Wednesday, July 25, 2012

Visit to Niger, May/June, 2012

Eglise Evangelical de la Republique du Niger
 - the Evangelical Church in the Republic of Niger

In this post, I want to show some pictures from a trip Debbie Braaksma and I made to Niger at the end of May, 2012, to visit the PCUSA partner there, the Evangelical Church in the Republic of Niger.  Christians in Niger are only 1% of the population, so they are a tiny minority in an overwhelmingly Muslim nation.  But the EERN is a vibrant church and joyful church, despite this minority status. 

Currently, there are two congregations in the city of Niamey, which is far away from the heartland of the church in Maradi, Niger, some 400 miles to the east. One congregation is more established, comprised of professionals working in the city and their children. The other sits on the edge of the university campus and is made up primarily of students. 

Our first Sunday in Niamey, we worshipped with the university students, who were celebrating a special Sunday, lifting up the gift of women.  The entire service -- preaching, praying, singing, was led by the women of the church. This was a bit unusual for the EERN, a church which still restricts ordained ministry to men. 

The young women's choir.
After worship, the congregation processed to the nearby Niger River, where five youth were baptized into church membership.  The river was quite busy that day -- cattle were drinking, women were washing clothes, children were swimming, and in the distance you could spot a pair of hippos.  All of this while the baptisms were taking place. 

Over the past ten years, the PCUSA has helped the EERN develop its schools.  Through the Presbyterian Hunger Program, wells have been built in underdeveloped rural villages.  Currently, we exploring the possibility of helping the church with literacy programs.  In a country were the literacy rate is approximately 30%, there is a great need for literacy education. 

In some villages, the church's pastors and evangelists are the only people who have received a formal education.  Many residents seek them out, asking for literacy instruction.  It's a prime opportunity for the church to reach out,

A typical village school, run by the government of Niger. 
Some buildings are made of mud brick, like the one above.
Others from millet stalks, like the two 'buildings' in the distance below.

Sunday, July 1, 2012

Konkomba Market Evangelical Presbyterian Church, Agblogboshie, Accra, Ghana

Konkomba Church Fire

Some pictures of the congregation before the fire.  Left:  the entrance to the shed, which served as the chapel.  Center: Rev. Patience Akator, Lartebiokoshie District Pastor, at the communion table.  Right: Mr. Geoffrey Wuaku, the congregation's catechist (in blue suit) standing in front of the yam trucks, which back up to the chapel entrance.  

Over the course of the past year, I've been helping the Lartebiokoshie District of the E.P. Church with its Konkomba Market congregation. Konkomba Market is comprised mostly of young women and men under age 25 from the Konkomba ethnic group. The Konkombas find their home in the eastern Northern Region of Ghana, in towns like Saboba and Tatale and the area around Yendi, and in the northern Volta Region, in towns like Kpassa and Damanko. The E.P. Church has had a presence in this area for more than 50 years.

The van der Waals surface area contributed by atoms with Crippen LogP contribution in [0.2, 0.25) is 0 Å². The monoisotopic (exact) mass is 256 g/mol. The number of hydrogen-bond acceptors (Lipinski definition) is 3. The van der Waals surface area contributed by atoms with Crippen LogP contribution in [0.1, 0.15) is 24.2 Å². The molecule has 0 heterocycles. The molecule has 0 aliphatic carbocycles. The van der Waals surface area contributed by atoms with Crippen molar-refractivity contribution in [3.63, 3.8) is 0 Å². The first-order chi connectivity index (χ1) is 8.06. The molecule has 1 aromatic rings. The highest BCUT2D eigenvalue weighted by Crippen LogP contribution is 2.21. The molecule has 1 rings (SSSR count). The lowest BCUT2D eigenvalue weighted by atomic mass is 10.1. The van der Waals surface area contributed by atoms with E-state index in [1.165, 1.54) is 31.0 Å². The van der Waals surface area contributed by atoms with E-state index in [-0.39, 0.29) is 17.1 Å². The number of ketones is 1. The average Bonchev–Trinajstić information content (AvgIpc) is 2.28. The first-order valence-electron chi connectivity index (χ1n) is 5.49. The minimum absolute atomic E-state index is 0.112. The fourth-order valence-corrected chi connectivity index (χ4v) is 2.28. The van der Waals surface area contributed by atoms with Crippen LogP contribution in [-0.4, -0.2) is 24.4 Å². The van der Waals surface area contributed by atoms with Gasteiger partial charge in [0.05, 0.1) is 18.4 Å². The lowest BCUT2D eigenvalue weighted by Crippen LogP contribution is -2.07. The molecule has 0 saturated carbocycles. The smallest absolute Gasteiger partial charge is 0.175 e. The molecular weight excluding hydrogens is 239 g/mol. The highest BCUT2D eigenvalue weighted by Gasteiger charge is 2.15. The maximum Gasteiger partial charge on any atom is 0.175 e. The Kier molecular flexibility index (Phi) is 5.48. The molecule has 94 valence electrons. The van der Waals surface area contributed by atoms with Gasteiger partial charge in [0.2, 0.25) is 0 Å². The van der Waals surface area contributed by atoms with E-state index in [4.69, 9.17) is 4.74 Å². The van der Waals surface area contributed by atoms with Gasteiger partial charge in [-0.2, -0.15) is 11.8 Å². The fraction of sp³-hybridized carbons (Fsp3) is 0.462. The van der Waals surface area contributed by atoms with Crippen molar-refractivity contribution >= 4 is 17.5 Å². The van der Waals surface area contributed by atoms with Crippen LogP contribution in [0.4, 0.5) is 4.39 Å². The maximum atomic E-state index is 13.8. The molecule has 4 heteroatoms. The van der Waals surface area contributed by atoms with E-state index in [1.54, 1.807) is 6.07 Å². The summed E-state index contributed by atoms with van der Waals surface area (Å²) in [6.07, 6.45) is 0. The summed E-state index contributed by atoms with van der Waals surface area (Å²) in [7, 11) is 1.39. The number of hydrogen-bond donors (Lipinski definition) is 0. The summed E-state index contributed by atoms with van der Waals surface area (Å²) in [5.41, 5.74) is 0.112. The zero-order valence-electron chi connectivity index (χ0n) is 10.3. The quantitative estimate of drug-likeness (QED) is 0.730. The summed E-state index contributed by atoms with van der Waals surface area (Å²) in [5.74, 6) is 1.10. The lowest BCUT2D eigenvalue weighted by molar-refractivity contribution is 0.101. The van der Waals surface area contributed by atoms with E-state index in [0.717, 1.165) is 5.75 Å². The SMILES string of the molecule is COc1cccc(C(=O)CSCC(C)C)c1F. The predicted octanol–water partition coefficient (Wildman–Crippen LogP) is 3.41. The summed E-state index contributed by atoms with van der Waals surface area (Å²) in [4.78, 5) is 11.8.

The Konkombas are known throughout Ghana for their yams. In fact, the main yam market in Accra is also called the Konkomba Market.  This market is where the congregation is located.  Many of the young men and women have moved from the north to Accra to find work. Some of the them work in the yam market, together with their families, who grow the yams in the north and then ship them to Accra to be sold.  The E.P. Church congregation has become a second home for the ones who have come south.

Yams on the roadside, outside of Yendi, waiting for a passing truck to stop and buy them. The trucks will then take the yams to Accra, and to other cities in the south of Ghana. 
The yam market on a Sunday. The trucks in the background are full of yams waiting to be unloaded.
Some sellers sit by their produce, waiting for the market to open again on Monday morning. 

The Agblogboshie neighborhood of Accra is a world apart from the north. In recent years, it has received some notoriety for its garbage dumps. A 2010 article in the New York times called it a "Global Graveyard for Dead Computers in Ghana."

A photographer named Andrew McConnell has put together this photo gallery called "Rubbish Dump 2.0."

Be sure to check out these links, because the photos are quite striking!

On May 31, 2012, a fire moved through the area where the Konkomba Market Church chapel was located, burning the building to the ground. Fires seem to be common in the area, as many of the houses are made of wood and without electricity, forcing the occupants to use candles and kerosene lanterns. It's a dangerous mixture.

Although the fire burned the chapel on a Thursday, the young men and women gathered on Friday and Saturday to clean the plot and erect a temporary shelter. On Sunday, they still gathered for church, although their numbers were much reduced.

The membership of the Konkomba Market congregation continues to grow, and it's now more than 100 strong. Next year, they will celebrate their 10th anniversary. The church hopes to erect a permanent concrete block building by that time which will be resistant to fire and will better suit them as they move forward.

Below, you will see some pictures of the work that was done after the fire, to get the church ready for Sunday morning worship. Thanks to Mr. Solomon Bagmae for these photos.